› How the Radio Mambí sale escalated the fight over Miami’s Spanish-language airwaves
It was once through the microphones of Radio Mambí, Miami’s premier Spanish-language radio station, that Republican campaign operatives and personalities helped the GOP stop Miami-Dade County’s recount of the 2000 presidential election. In what contributed to the movie-like protest at the Stephen P. Clark Government Center downtown, Mambí’s anchors helped stir fears of a power grab happening right under their noses — something that could have emerged from Fidel Castro’s Cuba.

› Dunedin credit union launches bitcoin services for members
Thanks to a partnership with NYDIG, a cryptocurrency firm, Achieva Credit Union members can now make bitcoin transactions on the Dunedin-based financial institution’s mobile app. In a news release about the deal, Achieva says it’s the first Florida credit union to provide cryptocurrency trading services to its members.

› Jacksonville's century-old Federal Reserve, Baptist Convention buildings getting new life with restaurants, apartments
With patience and attention to detail, crews are painstakingly restoring the century-old historic Federal Reserve Bank Building and renovating the adjacent Florida Baptist Convention building — a project that will bring new retail, restaurant and residential space to the heart of downtown Jacksonville.

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› Darryl Shaw isn’t afraid to take risks. His biggest might be in Ybor City.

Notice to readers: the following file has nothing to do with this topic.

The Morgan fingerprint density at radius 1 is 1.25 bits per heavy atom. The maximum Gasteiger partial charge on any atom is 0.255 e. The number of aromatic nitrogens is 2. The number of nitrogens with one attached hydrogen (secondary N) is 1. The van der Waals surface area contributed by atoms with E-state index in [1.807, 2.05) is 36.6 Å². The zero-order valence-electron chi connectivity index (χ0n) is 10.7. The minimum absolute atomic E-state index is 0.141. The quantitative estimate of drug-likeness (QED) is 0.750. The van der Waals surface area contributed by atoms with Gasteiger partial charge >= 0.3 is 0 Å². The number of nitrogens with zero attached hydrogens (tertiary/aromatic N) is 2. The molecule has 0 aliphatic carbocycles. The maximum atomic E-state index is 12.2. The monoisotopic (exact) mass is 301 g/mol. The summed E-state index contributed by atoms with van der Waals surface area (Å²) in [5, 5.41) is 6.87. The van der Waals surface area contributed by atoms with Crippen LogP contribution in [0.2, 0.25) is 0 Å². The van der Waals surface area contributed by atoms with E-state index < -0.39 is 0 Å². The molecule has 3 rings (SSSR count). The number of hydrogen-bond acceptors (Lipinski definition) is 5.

Darryl Shaw isn’t an open book. The 56-year-old is polite, but reserved. He pauses before he answers questions. Friendly, yes. A gregarious back-slapper? No. When asked why he chose Ybor City to risk the bulk of a fortune made in veterinary surgery and specialty care, Shaw talks about Ybor’s diverse, tight-knit historical community of Italians, Cubans and Spaniards who walked to work in the cigar factories generations ago.

› 67th Space Coast Honor Flight takes veterans to Washington
The journey began in the middle of the night Saturday as 30 Space Coast veterans and their guardians gathered at Wickham Park Senior Center. At 3 a.m., riding on two chartered buses with a police and motorcycle escort, the veterans left the center bound for Orlando International Airport. It was the 67th Space Coast Honor Flight taking veterans to the service memorials in Washington, D.C. The group included a 98-year-old World War II veteran, six Korean War veterans and 22 Vietnam War vets. Eight of the veterans were women.

› South Florida investors pays $38 million for eight Jacksonville buildings
The Easton Group announced June 10 it and Rialto Capital formed a joint venture to pay $38 million for a 335,000-square-foot portfolio of light industrial real estate primarily in South Jacksonville and West Jacksonville. Mac Easton, a partner in North Florida-based Pine Street Partners, and C.J. Easton, an acquisition principal with Doral-based Easton Group, arranged the off-market transaction. Mark Wainwright of Pine Street RPS brokered the deal.

› Tampa nonprofit needs help finding new home after rent spike
Local non profit Mujeres Restauradas por Dios, or Women Restored by God, has been distributing food and helping people in need for eight years. This year, a financial blow could cause an abrupt end: The landlord of the premises that the group occupies at 4310 N Nebraska Ave. has told them he could terminate their contract if they do not pay the new rental price of $3,000 per month.